After reading, watching and listening to news out of Afghanistan for the past 12 years, poet Tess Taylor says she's finally found a book that offers a rare, deep glimpse into Afghan lives. It's a collection of poems - a form called landays - translated by Eliza Griswold, with photographs by Seamus Murphy. The book is called "I Am The Beggar Of The World." Here's Tess Taylor.
The Man Booker Prize is given in England each year to "the best novel in the opinion of the judges." And if you're the gambling type, you can place bets on who you think will win. At one point in 2013, the U.K. gambling service Ladbroke's set betting odds on Harvest by Jim Crace at 6/4; The Luminaries by Eleanor Catton at 11/4, and A Tale for the Time Being by Ruth Ozeki at 8/1.
The movie studio Lionsgate is exploring the possibility of a theme park based on The Hunger Games films and books. To test the idea's viability, the company announced that it will launch a Hunger Games exhibition at museums around the country next summer.
Communities around the world are increasingly overrun by invasive critters. Gray squirrels, which are native to North America, are an ecological nuisance in England. And nutria â€” or swamp rats, colloquially â€” from South America are destroying wetlands in the Gulf Coast states.
The physical condition of England's King Richard III has been a subject of debate for centuries. Now scientists say 3-D skeletal modeling shows the monarch who lived 500 years ago had a common form of scoliosis and that he's been a victim of spin on a historic scale.
With Glen Weldon tweeting from the various paradises of Barcelona, this week's Pop Culture Happy Hour calls on the services of two familiar Code Switch pals â€” Kat Chow and Gene Demby â€” to discuss the eternal recycling of unlikely pop-culture franchises. We use the July return of Sailor Moon as an excuse to talk about everything from Girl Meets World to Hocus Pocus, George of the Jungle, Newsies, Transformers and more.
Of all Disney heroines, Aurora, aka Sleeping Beauty, was the least inspiring. Not her fault: How much spark can you wring from a Forever Nap, especially one that's cut off by a kiss from a prince named after the Duke of Edinburgh?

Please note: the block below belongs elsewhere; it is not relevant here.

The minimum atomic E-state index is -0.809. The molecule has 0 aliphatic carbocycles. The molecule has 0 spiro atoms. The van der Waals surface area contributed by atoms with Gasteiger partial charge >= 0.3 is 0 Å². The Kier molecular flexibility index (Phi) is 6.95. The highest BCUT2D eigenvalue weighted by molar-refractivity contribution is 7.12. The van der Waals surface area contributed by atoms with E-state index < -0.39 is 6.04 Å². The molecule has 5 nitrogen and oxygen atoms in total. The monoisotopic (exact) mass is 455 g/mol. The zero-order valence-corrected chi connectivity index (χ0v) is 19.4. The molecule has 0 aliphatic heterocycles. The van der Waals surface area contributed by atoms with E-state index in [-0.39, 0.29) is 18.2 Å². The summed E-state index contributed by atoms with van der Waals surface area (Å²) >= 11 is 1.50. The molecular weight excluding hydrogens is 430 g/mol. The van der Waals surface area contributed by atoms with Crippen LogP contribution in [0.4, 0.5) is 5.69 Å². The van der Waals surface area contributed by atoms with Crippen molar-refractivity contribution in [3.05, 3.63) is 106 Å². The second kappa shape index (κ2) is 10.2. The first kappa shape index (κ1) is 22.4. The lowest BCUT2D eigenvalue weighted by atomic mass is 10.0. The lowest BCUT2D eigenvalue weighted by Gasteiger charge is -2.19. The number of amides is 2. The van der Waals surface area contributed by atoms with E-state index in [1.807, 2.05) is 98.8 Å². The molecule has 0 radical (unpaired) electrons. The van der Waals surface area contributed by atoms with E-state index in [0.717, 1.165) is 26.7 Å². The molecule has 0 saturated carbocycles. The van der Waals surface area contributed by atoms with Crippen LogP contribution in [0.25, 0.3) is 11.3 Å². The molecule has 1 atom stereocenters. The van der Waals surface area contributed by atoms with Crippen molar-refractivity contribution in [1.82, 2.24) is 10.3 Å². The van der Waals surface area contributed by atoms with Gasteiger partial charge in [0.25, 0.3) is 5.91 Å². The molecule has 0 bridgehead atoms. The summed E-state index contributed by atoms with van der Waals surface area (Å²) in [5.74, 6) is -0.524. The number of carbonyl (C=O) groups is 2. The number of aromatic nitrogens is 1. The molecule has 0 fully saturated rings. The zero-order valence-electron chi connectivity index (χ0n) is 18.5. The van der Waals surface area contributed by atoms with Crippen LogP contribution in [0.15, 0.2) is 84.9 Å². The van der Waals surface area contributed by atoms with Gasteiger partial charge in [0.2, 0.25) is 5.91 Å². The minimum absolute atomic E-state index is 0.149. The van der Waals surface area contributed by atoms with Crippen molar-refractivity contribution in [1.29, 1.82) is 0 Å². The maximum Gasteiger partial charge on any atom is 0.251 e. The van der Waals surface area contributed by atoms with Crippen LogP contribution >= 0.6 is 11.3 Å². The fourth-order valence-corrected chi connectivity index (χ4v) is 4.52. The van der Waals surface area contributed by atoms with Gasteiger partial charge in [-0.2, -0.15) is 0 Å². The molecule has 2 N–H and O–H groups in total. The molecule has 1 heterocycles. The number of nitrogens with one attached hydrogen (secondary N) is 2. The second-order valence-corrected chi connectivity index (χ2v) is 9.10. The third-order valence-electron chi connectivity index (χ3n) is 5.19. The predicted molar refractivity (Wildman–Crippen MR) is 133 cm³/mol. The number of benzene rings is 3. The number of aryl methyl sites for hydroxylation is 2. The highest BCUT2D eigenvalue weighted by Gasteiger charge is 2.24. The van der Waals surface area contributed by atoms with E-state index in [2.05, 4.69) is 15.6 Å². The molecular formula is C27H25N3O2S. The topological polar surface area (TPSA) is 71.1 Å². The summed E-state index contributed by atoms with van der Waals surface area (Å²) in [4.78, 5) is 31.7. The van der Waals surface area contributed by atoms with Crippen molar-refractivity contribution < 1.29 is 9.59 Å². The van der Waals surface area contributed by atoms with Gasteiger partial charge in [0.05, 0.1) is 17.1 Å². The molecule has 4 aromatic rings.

Shakespeare calls Richard III "rudely stamp'd," with the king's "hunchbacked" form revealing the twisted soul within. Actors have reveled in playing the monarch as a limping, deformed creature with a withered arm.
But when the bones of the 15th century king were unearthed from beneath a British parking lot in 2012, the skeleton showed no evidence of a hunch. Instead, the vertebrae lay in a curve suggesting that Richard might have had scoliosis.
The natural world has never been the most hospitable place for Kelly Reichardt's characters. In Meek's Cutoff, a group of 19th century settlers nearly lose their lives while traveling west across the scorching Oregon desert. In Wendy and Lucy, when Wendy is forced to sleep in the woods after her car breaks down on the way to Alaska, she wakes up in the middle of the night to a deranged man talking to himself right by her side.
There's a scene in Seth MacFarlane's animated sitcom Family Guy in which the precocious baby Stewie attempts to get his mom's attention through a solid 30 seconds of just repeating her name or variations on the word "mom." That's the whole joke: A kid just keeps repeating essentially the same word for 30 seconds until he wears her down, and then he doesn't have anything more to say than "hi" once he finally gets her attention.